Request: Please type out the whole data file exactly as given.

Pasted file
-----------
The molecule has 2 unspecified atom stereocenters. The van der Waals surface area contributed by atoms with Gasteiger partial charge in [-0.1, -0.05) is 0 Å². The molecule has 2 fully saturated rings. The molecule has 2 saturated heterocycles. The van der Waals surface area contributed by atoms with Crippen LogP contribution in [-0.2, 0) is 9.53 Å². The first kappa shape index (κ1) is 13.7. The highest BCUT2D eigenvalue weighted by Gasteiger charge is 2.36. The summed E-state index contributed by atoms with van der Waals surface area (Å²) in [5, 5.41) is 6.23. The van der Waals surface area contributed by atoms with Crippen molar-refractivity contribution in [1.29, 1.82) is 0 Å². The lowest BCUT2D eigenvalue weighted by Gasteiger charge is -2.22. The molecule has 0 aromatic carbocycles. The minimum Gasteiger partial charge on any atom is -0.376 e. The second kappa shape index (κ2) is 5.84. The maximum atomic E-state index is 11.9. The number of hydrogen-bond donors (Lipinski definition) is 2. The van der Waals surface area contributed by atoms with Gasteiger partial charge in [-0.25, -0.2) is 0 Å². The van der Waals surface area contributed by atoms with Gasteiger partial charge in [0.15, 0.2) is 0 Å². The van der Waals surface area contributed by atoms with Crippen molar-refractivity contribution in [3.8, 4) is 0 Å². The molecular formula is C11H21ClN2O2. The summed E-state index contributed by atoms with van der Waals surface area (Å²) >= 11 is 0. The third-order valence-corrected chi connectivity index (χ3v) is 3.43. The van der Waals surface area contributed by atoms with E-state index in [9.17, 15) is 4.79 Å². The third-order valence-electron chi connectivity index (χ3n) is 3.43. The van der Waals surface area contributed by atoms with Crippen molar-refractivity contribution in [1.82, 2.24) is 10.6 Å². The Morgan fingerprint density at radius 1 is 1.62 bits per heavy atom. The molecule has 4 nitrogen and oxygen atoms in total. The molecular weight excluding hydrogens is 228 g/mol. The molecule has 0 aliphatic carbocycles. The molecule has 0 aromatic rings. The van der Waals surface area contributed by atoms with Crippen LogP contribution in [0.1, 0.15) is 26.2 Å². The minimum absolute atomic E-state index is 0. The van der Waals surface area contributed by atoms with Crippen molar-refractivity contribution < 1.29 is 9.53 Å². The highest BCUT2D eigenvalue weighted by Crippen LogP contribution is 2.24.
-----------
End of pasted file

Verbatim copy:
The molecule has 2 unspecified atom stereocenters. The van der Waals surface area contributed by atoms with Gasteiger partial charge in [-0.1, -0.05) is 0 Å². The molecule has 2 fully saturated rings. The molecule has 2 saturated heterocycles. The van der Waals surface area contributed by atoms with Crippen LogP contribution in [-0.2, 0) is 9.53 Å². The first kappa shape index (κ1) is 13.7. The highest BCUT2D eigenvalue weighted by Gasteiger charge is 2.36. The summed E-state index contributed by atoms with van der Waals surface area (Å²) in [5, 5.41) is 6.23. The van der Waals surface area contributed by atoms with Crippen molar-refractivity contribution in [1.29, 1.82) is 0 Å². The lowest BCUT2D eigenvalue weighted by Gasteiger charge is -2.22. The molecule has 0 aromatic carbocycles. The minimum Gasteiger partial charge on any atom is -0.376 e. The second kappa shape index (κ2) is 5.84. The maximum atomic E-state index is 11.9. The number of hydrogen-bond donors (Lipinski definition) is 2. The van der Waals surface area contributed by atoms with Gasteiger partial charge in [-0.25, -0.2) is 0 Å². The van der Waals surface area contributed by atoms with Gasteiger partial charge in [0.15, 0.2) is 0 Å². The van der Waals surface area contributed by atoms with Crippen molar-refractivity contribution in [3.8, 4) is 0 Å². The molecular formula is C11H21ClN2O2. The summed E-state index contributed by atoms with van der Waals surface area (Å²) >= 11 is 0. The third-order valence-corrected chi connectivity index (χ3v) is 3.43. The van der Waals surface area contributed by atoms with E-state index in [9.17, 15) is 4.79 Å². The third-order valence-electron chi connectivity index (χ3n) is 3.43. The van der Waals surface area contributed by atoms with Crippen molar-refractivity contribution in [1.82, 2.24) is 10.6 Å². The Morgan fingerprint density at radius 1 is 1.62 bits per heavy atom. The molecule has 4 nitrogen and oxygen atoms in total. The molecular weight excluding hydrogens is 228 g/mol. The molecule has 0 aliphatic carbocycles. The molecule has 0 aromatic rings. The van der Waals surface area contributed by atoms with Crippen LogP contribution in [0.1, 0.15) is 26.2 Å². The minimum absolute atomic E-state index is 0. The van der Waals surface area contributed by atoms with Crippen molar-refractivity contribution < 1.29 is 9.53 Å². The highest BCUT2D eigenvalue weighted by Crippen LogP contribution is 2.24.